We live in exciting times. Some of that enthusiasm comes after reading the book The Longevity Economy—Unlocking The World’s Fastest-Growing, Most Misunderstood Market by Joseph F. Coughlin. Why? Even though the book appears to approach the topic from an economics point of view, the vision it paints for the coming years is provocative, uplifting and filled with potential for anyone over 50. While no one can deny that we all face challenges on a global, national and even personal level depending upon individual circumstances, the cresting wave of baby boomers signals something momentous. The question is: Are we going to ride the surge or just sit on the sidelines? Are we going to create a better future, or just attempt to maintain ourselves until we die? Those are questions for business, governments and every single person alive today.
The author, Joseph Coughlin is the founder and director of the Massachusetts Institute of Technology (MIT) AgeLab. He is an author, teacher and thought-leader that focuses on how businesses, government, and cultures respond to aging trends and lifestyles. Not only has he completed hundreds of research publications, he has been named by the Wall Street Journal as one of the “12 pioneers inventing the future of retirement.” Anyone interested in aging well and retiring happy ought to be drawn to his ideas. I know I was.
And lest you believe this book is another boring economic book, you would be wrong. He spends the first part of his book uncovering the myths of aging that our world currently holds along with the birth and evolution of retirement as a concept. He goes far beyond merely calling ageism a problem that we must overcome by addressing the mindset in which it was created. He then covers how and why Social Security was designed and its many evolutions to become the institution it is today. Only after exploring the myths about the past does he address the future—and the problems and the potential it surely contains. In the end, he offers many inspiring possibilities for business, individuals, and governments that one can only hope will eventually become more common as we age.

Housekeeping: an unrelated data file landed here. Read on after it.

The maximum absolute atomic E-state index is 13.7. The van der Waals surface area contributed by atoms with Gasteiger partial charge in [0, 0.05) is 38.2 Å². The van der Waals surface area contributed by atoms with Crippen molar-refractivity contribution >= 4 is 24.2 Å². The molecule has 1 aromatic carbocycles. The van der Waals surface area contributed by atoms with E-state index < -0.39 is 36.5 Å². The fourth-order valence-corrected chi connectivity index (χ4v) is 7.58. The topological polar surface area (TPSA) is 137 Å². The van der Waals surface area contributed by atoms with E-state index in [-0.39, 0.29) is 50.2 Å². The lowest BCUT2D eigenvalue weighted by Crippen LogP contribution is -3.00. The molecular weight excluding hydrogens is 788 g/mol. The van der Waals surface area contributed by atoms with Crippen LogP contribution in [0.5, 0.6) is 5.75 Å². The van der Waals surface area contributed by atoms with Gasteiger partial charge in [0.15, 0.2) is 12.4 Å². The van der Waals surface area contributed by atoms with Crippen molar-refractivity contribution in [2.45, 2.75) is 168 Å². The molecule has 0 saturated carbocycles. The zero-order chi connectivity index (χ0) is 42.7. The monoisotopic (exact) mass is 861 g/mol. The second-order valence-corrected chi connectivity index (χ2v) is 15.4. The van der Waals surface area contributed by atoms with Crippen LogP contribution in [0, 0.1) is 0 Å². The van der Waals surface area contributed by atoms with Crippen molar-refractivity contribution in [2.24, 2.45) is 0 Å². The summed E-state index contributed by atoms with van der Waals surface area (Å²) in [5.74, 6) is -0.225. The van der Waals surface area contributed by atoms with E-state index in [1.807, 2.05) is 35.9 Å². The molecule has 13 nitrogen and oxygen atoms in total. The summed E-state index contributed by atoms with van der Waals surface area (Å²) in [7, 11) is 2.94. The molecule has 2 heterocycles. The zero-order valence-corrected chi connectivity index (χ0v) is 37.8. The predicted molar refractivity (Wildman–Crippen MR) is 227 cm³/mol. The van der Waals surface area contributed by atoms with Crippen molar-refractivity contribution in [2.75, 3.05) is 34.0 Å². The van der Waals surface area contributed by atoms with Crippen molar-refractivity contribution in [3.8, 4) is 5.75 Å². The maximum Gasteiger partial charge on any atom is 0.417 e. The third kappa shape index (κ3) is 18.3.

A primary theme throughout the book is that our very idea of old age is outdated and needs to be drastically overhauled. Unfortunately, most people seem to view our current thoughts on aging and retirement as something that has always existed and inflexible. Coughlin however, repeatedly points out that old age is a “socially constructed, historically contingent, and deeply flawed” narrative created out of the last 150 years.
In fact, that story has become so prevalent that business, our government and younger generations primarily see getting old as a problem to be avoided at all cost. Coughlin clarifies by saying, “it’s a line of thought that can be followed back to the moment at the beginning of the 20th century when society collectively decided that ‘the aged’ was something that required solving. Declaring something a problem is another way of saying that it’s of negative value: that the world would be better off without it.” In other words, society has come to believe that the growing advance of an older population is a “monolithic mass” that is “needy and greedy, always consuming and never producing.” No wonder none of us want to get old!